BBC Describe Corby as an Area of ‘High Unemployment and Deprivation’

28 February 2011

 We interrupt this broadcast…

By Cathy Loughran – Deputy Editor, Ariel.  (Ariel is the BBC staff newspaper. A weekly publication of news, analysis and opinion, it is distributed free to staff and is also available to the public by subscription. It comes out on Tuesdays.)

Ariel also has an online news service which is only available internally within the BBC.

“On-air success against the odds

It may be the BBC’s worst-equipped station, but Radio Northampton still manages to make its mark.

With an average weekly audience of around 100,000, and share that has been fairly stable at about 20% over the last 6-7 years, it scores above average for an urban/rural mix station – spanning both the relatively wealthy south of Northamptonshire and areas of high unemployment and deprivation in places like Corby and communities in Northampton itself. In a county with a growing population, the city centre station adds significant numbers of solus listeners (licence payers who only listen to their local radio station and no other radio).”

The BBC make great play of stating on their web pages “The BBC is not responsible for the content of external Internet sites”, well, after publishing such offensive internal content like this I don’t think they need worry!  How about, by way of an apology they refund last years licence fee to every ‘deprived’ postcode address in the Corby borough? Though this wouldn’t include Rockingham Castle which still refuses to acknowledge it proximity to Corby. It lists its address as follows: Rockingham Castle, Rockingham, Market Harborough, Leicestershire, LE16 8TH. Despite its Leicestershire postcode it is,  in fact, in Northamptonshire, CORBY, nowhere near Market Harborugh! 

www.bbc.co.uk/ariel/12600477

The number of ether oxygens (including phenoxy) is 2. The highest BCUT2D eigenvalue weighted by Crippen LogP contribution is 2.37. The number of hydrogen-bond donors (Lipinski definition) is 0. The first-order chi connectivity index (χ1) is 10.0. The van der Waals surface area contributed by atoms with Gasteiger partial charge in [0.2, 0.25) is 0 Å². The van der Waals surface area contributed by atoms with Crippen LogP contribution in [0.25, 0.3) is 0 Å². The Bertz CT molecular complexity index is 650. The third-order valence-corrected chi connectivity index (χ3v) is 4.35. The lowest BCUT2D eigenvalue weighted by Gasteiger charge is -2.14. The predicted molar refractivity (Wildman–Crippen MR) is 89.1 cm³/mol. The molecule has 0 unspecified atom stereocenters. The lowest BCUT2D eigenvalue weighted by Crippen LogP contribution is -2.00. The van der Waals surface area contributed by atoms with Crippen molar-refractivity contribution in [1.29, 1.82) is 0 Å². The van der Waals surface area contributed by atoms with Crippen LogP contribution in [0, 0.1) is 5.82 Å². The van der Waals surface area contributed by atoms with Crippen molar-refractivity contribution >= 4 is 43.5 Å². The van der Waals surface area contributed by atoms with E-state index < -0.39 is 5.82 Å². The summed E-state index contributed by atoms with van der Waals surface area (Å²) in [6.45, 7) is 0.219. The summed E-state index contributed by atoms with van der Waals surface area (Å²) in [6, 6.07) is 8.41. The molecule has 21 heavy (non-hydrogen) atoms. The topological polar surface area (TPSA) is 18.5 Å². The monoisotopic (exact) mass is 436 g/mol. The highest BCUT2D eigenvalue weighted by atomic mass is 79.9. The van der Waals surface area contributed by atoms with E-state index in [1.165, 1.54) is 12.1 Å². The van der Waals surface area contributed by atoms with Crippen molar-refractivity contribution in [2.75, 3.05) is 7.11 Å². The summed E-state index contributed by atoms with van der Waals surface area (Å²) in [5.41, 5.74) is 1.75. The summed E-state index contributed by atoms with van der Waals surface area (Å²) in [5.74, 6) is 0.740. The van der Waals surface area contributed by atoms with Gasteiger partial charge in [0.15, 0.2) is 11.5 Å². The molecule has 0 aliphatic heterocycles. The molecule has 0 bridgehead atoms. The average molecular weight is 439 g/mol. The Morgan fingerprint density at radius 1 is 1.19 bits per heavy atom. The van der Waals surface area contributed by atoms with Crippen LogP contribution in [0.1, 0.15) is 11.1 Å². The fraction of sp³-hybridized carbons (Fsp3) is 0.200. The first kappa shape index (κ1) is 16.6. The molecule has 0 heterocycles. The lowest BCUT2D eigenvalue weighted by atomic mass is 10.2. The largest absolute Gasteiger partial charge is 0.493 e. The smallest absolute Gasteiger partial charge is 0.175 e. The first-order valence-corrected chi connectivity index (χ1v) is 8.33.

Having worked in other area’s of Northamptonshire I’m more than aware of the way in which my home town of Corby has been perceived, even by people who have never set foot in in the place. A reputation, good or bad, can brand anywhere or individual for life. This is not to say that Corby, like any similar sized town, hasn’t had its fair share of problems over the years, of course it has and there is always the danger that sentimentality might cloud reality. However I’d be lying if I said that it didn’t hurt just a tad to hear someone in a workplace say they’re heading off to Corby only to be greeted with comments such as ‘don’t forget your stab vest’ or ‘ got your Jock dictionary?’. (BBC Radio Northampton 2001-2005). They were talking about a place that has given my family a home and work for the best part of sixty years, and their surprise was evident when I expressed my genuine offence at their remarks. Then they’d tell me not to be so touchy, or they’re only joking:  ‘get that chip off your shoulder’ one man once said. Some who read this will sadly still make derogatory remarks about Corby. Then the other day I was so pleasantly surprised when I heard a couple from Market Harborough say that they’d just spent a lovely day shopping in Corby. Yes: a lovely day. They didn’t have their lovely day in Kettering, Wellingborough, Northampton or Leicester. They had something genuinely complimentary to say about ‘my old’ Corby. Even I was taken aback. I can’t ever remember anyone saying that about Corby. I mean, even Corby folk had travelled to Kettering or Harborough for a bit of ‘decent’ shopping in days gone by. So I decided to take yet another look at the Corby town centre of today, trying to be as objective as I could. That said I have to admit that the old multi storey car park is still a bit of an eye-sore, and some of the old shops near to where the Co-op used to be are looking tired and dated. On the other side of town the ‘Strathclyde-council offices have certainly seen better days. Then one sees the Cube. Love it or loath it, this is the sign of a future – a town vision taken from an artists impression and made reality. I took another walk through the new town centre, stopping off for a coffee en route. There’s no question that one could spend a pleasant few hours shopping here and there’s even my favourite burger place in town. Result. If I have one criticism of the new layout it is this. Finding a toilet is an issue. There are facilities, of course: it’s just their location that I find irritating. Apart from that, my conclusion would be that everyone from the rest of Northamptonshire and surrounding counties should do what I did. Visit the ‘new’ Corby with new eyes and leave the stab vest at home.  Believe me, deprived ‘it aint’!

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